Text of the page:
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What would you do for a second chance? A chance to make it up. A chance to make it right. A chance to do things differently. We all make mistakes, but the real mistake is not believing that we can have a second chance – no matter how badly we mess up.
Believing that we won't have another chance is a powerful illusion. It is usually when we are reeling from one mistake – whether we desperately try to fix it or just give up – that we mess up again. Why? Because we haven't changed our consciousness.
In the portion of Vayakhel, we find a repetition of the portion of Terumah and the story of the building of the Tabernacle that we read just a few weeks ago. The Tabernacle was a physical structure that the Creator had the Israelites build in order to hold the tablets of Moses and the Light force of the Creator for protection and guidance while they were in the desert. But why repeat the story?
When the first Tabernacle was built, it was done with limited consciousness – a consciousness of physicality over spirituality. This was the same consciousness that had previously caused one of the biggest missed opportunities in the history of mankind. There were just six hours left before Moses was to come down from Mount Sinai after 40 days with the first set of tablets – the embodiment of freedom from death and chaos forever – when the golden calf was created, which in essence severed the connection to immortality.
Vayakhel repeats the story because this was a second chance to build the Tabernacle, but this time only with the consciousness of certainty and mind over matter. In essence, the lower level of consciousness was removed from the process.
But why did they get a second chance? Because the world is based on mercy, and that's something we have to remember. Look at Moses, one of the most righteous souls. After putting so much care into the Israelites to build their spiritual consciousness, it would only be natural for him to be disappointed when they disconnected from the energy of immortality. Yet he never gave up on them. He had patience and trusted that they could change.
How many times do we give up on other people, or ourselves? We see our mistakes as the end of the story, but the Light always gives us a second chance. In fact, we get more than a second chance. As Rav Ashlag explains in The Wisdom of Truth, our souls actually get lots of chance to get it right through reincarnation:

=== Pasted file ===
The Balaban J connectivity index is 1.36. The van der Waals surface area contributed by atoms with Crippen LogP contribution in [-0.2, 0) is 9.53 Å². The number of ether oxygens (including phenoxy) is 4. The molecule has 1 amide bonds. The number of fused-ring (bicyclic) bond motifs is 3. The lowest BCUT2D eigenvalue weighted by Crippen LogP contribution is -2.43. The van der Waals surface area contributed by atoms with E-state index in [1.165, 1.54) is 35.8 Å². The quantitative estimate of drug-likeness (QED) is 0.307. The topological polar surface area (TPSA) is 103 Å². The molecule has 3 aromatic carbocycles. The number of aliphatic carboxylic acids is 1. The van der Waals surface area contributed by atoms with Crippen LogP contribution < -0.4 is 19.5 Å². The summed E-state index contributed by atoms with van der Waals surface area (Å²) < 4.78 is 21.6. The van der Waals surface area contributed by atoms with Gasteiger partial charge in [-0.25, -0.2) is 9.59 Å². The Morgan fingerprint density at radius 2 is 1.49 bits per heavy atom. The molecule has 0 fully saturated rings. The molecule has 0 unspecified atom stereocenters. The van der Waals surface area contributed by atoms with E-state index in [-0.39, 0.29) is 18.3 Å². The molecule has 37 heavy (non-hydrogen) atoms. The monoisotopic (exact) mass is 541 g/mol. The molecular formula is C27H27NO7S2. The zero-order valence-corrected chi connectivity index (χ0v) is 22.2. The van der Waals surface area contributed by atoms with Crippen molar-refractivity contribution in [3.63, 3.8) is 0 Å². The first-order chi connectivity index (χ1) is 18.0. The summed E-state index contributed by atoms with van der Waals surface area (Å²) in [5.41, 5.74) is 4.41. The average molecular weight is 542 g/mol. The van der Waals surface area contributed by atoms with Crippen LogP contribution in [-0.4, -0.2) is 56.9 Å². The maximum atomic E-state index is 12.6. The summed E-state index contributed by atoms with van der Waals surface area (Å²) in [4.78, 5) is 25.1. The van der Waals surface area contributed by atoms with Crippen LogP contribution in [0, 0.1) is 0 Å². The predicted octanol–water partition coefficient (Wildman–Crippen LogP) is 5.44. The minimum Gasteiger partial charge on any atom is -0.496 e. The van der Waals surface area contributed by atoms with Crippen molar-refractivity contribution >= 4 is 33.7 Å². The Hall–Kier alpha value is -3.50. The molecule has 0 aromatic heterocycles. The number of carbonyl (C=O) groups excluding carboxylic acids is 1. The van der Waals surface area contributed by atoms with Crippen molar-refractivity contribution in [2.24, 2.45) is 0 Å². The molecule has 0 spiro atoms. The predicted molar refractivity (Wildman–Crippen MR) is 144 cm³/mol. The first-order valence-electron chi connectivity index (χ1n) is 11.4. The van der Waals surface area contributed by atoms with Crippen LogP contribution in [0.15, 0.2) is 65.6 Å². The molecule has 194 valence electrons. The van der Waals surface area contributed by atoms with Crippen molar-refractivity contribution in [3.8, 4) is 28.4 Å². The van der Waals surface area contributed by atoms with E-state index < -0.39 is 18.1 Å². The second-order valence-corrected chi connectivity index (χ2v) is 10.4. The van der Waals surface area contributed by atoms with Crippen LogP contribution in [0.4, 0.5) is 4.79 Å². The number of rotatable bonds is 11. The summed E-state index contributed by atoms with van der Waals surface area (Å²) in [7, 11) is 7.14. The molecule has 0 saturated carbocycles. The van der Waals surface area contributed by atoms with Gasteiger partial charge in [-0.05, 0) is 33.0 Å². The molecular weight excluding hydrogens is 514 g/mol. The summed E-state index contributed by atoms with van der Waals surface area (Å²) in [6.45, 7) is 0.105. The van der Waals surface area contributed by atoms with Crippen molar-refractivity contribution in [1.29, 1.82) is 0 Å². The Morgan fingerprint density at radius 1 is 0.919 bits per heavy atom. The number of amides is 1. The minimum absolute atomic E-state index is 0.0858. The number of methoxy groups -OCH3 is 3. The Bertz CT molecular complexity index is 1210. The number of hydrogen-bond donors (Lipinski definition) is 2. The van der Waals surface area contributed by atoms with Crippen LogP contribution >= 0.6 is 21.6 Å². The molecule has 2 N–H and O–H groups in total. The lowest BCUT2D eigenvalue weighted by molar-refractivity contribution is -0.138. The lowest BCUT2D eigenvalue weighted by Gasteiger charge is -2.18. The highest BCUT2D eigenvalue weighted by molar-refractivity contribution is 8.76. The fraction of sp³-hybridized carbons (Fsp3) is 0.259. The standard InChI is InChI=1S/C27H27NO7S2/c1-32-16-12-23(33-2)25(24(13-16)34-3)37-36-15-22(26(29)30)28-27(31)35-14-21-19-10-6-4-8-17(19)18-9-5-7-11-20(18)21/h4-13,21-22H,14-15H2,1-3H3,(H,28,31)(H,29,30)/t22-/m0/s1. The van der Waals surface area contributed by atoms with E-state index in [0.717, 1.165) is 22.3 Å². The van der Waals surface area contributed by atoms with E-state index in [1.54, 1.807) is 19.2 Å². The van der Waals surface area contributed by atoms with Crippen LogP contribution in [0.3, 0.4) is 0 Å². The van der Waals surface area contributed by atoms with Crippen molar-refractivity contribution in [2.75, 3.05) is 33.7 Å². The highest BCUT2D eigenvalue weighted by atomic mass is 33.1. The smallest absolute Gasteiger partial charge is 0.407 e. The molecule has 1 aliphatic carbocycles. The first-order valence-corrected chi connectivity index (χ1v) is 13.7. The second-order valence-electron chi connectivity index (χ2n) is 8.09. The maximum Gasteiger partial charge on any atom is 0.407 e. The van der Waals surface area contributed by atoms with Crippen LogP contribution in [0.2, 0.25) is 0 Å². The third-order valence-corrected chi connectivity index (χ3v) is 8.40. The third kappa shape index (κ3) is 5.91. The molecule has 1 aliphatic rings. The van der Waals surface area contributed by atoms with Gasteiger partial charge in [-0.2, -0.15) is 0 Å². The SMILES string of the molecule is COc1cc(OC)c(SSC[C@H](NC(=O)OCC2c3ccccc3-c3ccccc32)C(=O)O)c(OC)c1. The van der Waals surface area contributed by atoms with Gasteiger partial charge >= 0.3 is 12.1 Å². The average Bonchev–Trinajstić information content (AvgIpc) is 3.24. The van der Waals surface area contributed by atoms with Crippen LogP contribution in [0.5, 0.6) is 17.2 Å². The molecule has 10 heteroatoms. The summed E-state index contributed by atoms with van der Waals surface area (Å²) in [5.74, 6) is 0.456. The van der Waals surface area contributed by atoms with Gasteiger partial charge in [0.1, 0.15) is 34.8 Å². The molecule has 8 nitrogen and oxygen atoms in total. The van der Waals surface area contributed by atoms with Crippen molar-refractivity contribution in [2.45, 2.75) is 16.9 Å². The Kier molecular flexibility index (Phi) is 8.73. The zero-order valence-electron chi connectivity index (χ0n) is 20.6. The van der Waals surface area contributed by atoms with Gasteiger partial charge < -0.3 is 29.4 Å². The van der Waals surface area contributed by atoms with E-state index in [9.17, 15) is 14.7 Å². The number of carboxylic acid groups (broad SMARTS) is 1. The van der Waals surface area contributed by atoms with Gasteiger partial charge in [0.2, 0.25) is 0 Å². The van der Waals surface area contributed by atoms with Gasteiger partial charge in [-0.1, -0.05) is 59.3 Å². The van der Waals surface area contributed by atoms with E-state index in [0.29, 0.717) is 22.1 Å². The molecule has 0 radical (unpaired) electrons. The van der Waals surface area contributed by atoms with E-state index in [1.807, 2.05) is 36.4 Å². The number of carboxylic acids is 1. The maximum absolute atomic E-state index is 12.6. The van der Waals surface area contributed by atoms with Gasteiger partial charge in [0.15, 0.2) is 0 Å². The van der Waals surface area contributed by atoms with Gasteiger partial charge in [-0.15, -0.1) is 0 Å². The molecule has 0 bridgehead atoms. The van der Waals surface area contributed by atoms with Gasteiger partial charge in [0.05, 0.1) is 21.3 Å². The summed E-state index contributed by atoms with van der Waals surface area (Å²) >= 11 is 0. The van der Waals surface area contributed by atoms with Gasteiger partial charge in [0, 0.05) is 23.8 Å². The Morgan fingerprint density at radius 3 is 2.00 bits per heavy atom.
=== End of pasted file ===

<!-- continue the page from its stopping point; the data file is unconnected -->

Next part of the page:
"Unlike bodies that come and go, there are no new souls. There is a specific number of souls, and these same souls are reincarnated in new forms, clothed in new bodies in each generation. And thus, taking the souls into consideration, each generation is tested from the beginning of creation until the Tikun is complete. Like a single generation which lasts thousands of years until it develops and comes to the point of Tikun and attains the level it is meant to attain, regardless of the fact that in the meantime each individual has changed bodies a few thousand times, since the essence of the body, called the soul, does not suffer at all from these changes."
Tikun means correction. It is used to describe our spiritual work – the reactive, selfish, limited parts of ourselves that we came to this world to transform. When we do things from a renewed consciousness, then the outcome will be different.
Sometimes we find ourselves facing the same situation over and over, and we can get frustrated or even bored. These recurring scenarios are actually opportunities to transform our low consciousness – fear, selfishness, agenda, etc. – to a higher consciousness of trust, sharing and unconditional care. To do that, we need to put forth a lot of effort in between our challenges to really change, so that when they arise again, we are ready to face them differently.
As long as we are still breathing, we have a second chance and a third chance. We have a chance every second of every day.
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